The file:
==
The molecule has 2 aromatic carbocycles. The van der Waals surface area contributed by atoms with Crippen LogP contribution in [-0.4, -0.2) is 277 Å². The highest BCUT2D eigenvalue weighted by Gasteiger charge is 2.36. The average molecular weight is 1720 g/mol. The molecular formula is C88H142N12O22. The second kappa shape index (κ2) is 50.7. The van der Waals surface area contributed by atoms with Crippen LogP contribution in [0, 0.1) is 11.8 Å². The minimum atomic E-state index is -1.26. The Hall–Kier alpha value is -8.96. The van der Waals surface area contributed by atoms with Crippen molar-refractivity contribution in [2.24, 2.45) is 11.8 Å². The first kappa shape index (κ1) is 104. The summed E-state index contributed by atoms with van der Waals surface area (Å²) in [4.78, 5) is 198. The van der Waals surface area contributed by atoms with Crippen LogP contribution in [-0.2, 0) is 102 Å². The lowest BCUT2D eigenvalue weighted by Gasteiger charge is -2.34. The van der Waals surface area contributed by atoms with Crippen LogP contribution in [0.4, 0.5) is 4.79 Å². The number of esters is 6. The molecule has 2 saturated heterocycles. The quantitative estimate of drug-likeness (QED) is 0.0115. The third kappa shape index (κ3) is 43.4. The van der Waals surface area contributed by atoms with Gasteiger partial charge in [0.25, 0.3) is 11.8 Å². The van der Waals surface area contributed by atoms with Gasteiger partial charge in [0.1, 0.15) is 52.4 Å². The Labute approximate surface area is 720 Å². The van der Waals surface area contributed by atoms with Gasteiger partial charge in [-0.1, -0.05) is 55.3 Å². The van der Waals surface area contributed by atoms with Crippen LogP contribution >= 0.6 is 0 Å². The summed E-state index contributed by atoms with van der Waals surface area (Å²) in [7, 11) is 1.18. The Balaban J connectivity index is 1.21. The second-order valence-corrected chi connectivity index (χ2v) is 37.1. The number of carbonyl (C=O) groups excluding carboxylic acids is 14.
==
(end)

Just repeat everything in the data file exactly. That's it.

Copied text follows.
The molecule has 2 aromatic carbocycles. The van der Waals surface area contributed by atoms with Crippen LogP contribution in [-0.4, -0.2) is 277 Å². The highest BCUT2D eigenvalue weighted by Gasteiger charge is 2.36. The average molecular weight is 1720 g/mol. The molecular formula is C88H142N12O22. The second kappa shape index (κ2) is 50.7. The van der Waals surface area contributed by atoms with Crippen LogP contribution in [0, 0.1) is 11.8 Å². The minimum atomic E-state index is -1.26. The Hall–Kier alpha value is -8.96. The van der Waals surface area contributed by atoms with Crippen molar-refractivity contribution in [2.24, 2.45) is 11.8 Å². The first kappa shape index (κ1) is 104. The summed E-state index contributed by atoms with van der Waals surface area (Å²) in [4.78, 5) is 198. The van der Waals surface area contributed by atoms with Crippen LogP contribution in [-0.2, 0) is 102 Å². The lowest BCUT2D eigenvalue weighted by Gasteiger charge is -2.34. The van der Waals surface area contributed by atoms with Crippen LogP contribution in [0.4, 0.5) is 4.79 Å². The number of esters is 6. The molecule has 2 saturated heterocycles. The quantitative estimate of drug-likeness (QED) is 0.0115. The third kappa shape index (κ3) is 43.4. The van der Waals surface area contributed by atoms with Gasteiger partial charge in [0.25, 0.3) is 11.8 Å². The van der Waals surface area contributed by atoms with Gasteiger partial charge in [0.1, 0.15) is 52.4 Å². The Labute approximate surface area is 720 Å². The van der Waals surface area contributed by atoms with Gasteiger partial charge in [-0.1, -0.05) is 55.3 Å². The van der Waals surface area contributed by atoms with Crippen LogP contribution >= 0.6 is 0 Å². The summed E-state index contributed by atoms with van der Waals surface area (Å²) in [7, 11) is 1.18. The Balaban J connectivity index is 1.21. The second-order valence-corrected chi connectivity index (χ2v) is 37.1. The number of carbonyl (C=O) groups excluding carboxylic acids is 14.